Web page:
Figure 2. The difference between actual serial execution (left) and deterministic execution (right)

Once we get rid of the nondeterminism of 2PL, we can get rid of 2PC as well. Now with deterministic locking, we can simply send our transactions to their corresponding shards in the global order. Each shard runs the deterministic locking and guarantees the global order is preserved while executing transactions in parallel when possible. 

But what about shard failures? If one of the shards fails, then the transaction will be applied halfway though. 
We will go through the details of Calvin below, but there is no issue with shard failure, as we make sure all transactions are durable by appending them to a replicated log upfront. This log can be considered as a write-ahead log for the system. Thus, this log both define the order and guarantee durability and atomicity.

The need to globally order all transactions prevents us from using interactive transactions, because if we use interactive transactions, once the transaction starts all future transactions must wait for it to finish which is not acceptable. Thus, in Calvin, transactions must be in the form of stored procedures. A stored procedure is a piece of code that defines the logic of the transactions. The transaction can read some data and based on that update some other data, but no logic can run on the client-side. Instead, the client submits its logic in a single shot and the database executes it.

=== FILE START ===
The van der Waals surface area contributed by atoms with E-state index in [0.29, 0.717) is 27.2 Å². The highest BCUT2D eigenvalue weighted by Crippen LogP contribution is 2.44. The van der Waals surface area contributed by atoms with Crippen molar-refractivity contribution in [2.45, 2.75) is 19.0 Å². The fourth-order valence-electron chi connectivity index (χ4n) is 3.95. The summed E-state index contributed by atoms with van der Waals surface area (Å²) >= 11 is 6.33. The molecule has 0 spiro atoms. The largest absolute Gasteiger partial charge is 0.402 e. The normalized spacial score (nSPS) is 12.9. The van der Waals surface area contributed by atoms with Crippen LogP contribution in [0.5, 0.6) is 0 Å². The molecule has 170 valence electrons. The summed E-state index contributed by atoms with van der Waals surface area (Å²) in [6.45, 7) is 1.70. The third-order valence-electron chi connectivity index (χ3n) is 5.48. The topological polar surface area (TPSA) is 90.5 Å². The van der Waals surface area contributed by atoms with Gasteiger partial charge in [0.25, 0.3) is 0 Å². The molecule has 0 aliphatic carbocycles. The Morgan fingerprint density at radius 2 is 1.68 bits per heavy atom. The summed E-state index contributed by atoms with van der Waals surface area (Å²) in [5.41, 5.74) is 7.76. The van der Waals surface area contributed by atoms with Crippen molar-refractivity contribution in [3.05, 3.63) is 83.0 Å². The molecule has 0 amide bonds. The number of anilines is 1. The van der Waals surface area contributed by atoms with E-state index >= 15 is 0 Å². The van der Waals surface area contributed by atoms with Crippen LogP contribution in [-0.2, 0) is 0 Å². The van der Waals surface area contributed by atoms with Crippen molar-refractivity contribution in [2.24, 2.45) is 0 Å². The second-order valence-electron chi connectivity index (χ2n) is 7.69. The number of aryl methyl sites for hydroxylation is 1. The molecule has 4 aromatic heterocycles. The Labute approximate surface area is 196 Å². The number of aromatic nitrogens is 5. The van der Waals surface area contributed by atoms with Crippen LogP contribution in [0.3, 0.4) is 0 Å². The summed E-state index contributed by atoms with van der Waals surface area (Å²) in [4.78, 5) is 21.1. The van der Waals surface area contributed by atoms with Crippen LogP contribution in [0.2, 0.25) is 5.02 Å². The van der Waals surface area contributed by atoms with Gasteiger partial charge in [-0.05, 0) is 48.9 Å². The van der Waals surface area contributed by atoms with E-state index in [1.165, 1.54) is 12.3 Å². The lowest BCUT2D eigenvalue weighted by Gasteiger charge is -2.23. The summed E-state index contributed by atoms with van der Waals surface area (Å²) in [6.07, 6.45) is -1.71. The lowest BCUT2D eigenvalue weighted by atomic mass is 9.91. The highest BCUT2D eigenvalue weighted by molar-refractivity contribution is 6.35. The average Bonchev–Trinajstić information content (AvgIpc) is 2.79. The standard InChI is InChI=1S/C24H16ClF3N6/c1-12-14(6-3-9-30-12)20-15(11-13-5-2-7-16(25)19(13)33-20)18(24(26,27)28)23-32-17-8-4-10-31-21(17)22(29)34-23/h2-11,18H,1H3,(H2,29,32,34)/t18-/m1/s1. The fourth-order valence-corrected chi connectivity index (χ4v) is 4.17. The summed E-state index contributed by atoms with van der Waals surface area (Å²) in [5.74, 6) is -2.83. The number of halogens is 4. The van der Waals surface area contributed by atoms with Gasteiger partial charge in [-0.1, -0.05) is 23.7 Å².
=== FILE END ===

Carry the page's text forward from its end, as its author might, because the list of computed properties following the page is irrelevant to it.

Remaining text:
After understanding Calvin's idea, let's see how it actually handles transactions. Figure 3 shows the overall architecture of Calvin. Calvin consists of three layers which we discuss below. 

Figure 3. The Architecture of Calvin [1]

Sequencing Layer

We saw that Calvin needs to define a global order for all transactions. The easiest way to do that is to have a single process with a single thread that receives transactions one by one and orders them. Obviously, having only a single thread has scalability and availability issues. The sequencing layer of Calvin is responsible to provide the global ordering of transactions just like the single thread while providing horizontal scalability and higher availability.